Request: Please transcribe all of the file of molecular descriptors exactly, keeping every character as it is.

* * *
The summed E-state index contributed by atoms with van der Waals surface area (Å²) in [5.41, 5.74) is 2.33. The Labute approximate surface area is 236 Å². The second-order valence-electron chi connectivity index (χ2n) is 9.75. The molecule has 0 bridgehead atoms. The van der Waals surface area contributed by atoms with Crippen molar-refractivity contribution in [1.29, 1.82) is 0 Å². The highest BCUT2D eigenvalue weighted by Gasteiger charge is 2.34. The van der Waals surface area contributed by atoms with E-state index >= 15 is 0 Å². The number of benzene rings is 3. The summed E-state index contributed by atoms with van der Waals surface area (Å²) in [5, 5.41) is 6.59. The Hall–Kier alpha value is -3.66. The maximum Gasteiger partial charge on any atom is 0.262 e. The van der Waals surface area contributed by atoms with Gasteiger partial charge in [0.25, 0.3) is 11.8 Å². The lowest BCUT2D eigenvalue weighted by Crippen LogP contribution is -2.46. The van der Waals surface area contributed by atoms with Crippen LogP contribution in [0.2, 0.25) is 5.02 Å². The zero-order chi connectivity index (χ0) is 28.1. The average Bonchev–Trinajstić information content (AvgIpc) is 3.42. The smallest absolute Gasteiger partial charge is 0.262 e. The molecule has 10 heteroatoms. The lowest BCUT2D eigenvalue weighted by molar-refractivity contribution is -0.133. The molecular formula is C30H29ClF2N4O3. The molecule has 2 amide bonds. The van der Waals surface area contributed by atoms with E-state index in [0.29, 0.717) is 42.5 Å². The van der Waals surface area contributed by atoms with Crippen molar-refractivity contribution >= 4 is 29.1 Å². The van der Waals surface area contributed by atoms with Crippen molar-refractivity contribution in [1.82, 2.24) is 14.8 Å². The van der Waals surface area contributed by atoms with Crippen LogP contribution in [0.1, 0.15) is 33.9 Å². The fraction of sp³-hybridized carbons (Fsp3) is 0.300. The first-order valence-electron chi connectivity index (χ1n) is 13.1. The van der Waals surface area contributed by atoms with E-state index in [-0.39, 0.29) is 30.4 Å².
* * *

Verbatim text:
The summed E-state index contributed by atoms with van der Waals surface area (Å²) in [5.41, 5.74) is 2.33. The Labute approximate surface area is 236 Å². The second-order valence-electron chi connectivity index (χ2n) is 9.75. The molecule has 0 bridgehead atoms. The van der Waals surface area contributed by atoms with Crippen molar-refractivity contribution in [1.29, 1.82) is 0 Å². The highest BCUT2D eigenvalue weighted by Gasteiger charge is 2.34. The van der Waals surface area contributed by atoms with E-state index >= 15 is 0 Å². The number of benzene rings is 3. The summed E-state index contributed by atoms with van der Waals surface area (Å²) in [5, 5.41) is 6.59. The Hall–Kier alpha value is -3.66. The maximum Gasteiger partial charge on any atom is 0.262 e. The van der Waals surface area contributed by atoms with Gasteiger partial charge in [0.25, 0.3) is 11.8 Å². The lowest BCUT2D eigenvalue weighted by Crippen LogP contribution is -2.46. The van der Waals surface area contributed by atoms with Crippen LogP contribution in [0.2, 0.25) is 5.02 Å². The zero-order chi connectivity index (χ0) is 28.1. The average Bonchev–Trinajstić information content (AvgIpc) is 3.42. The smallest absolute Gasteiger partial charge is 0.262 e. The molecule has 10 heteroatoms. The lowest BCUT2D eigenvalue weighted by molar-refractivity contribution is -0.133. The molecular formula is C30H29ClF2N4O3. The molecule has 2 amide bonds. The van der Waals surface area contributed by atoms with E-state index in [0.29, 0.717) is 42.5 Å². The van der Waals surface area contributed by atoms with Crippen molar-refractivity contribution >= 4 is 29.1 Å². The van der Waals surface area contributed by atoms with Crippen molar-refractivity contribution in [1.82, 2.24) is 14.8 Å². The van der Waals surface area contributed by atoms with Crippen LogP contribution in [0.1, 0.15) is 33.9 Å². The fraction of sp³-hybridized carbons (Fsp3) is 0.300. The first-order valence-electron chi connectivity index (χ1n) is 13.1. The van der Waals surface area contributed by atoms with E-state index in [-0.39, 0.29) is 30.4 Å².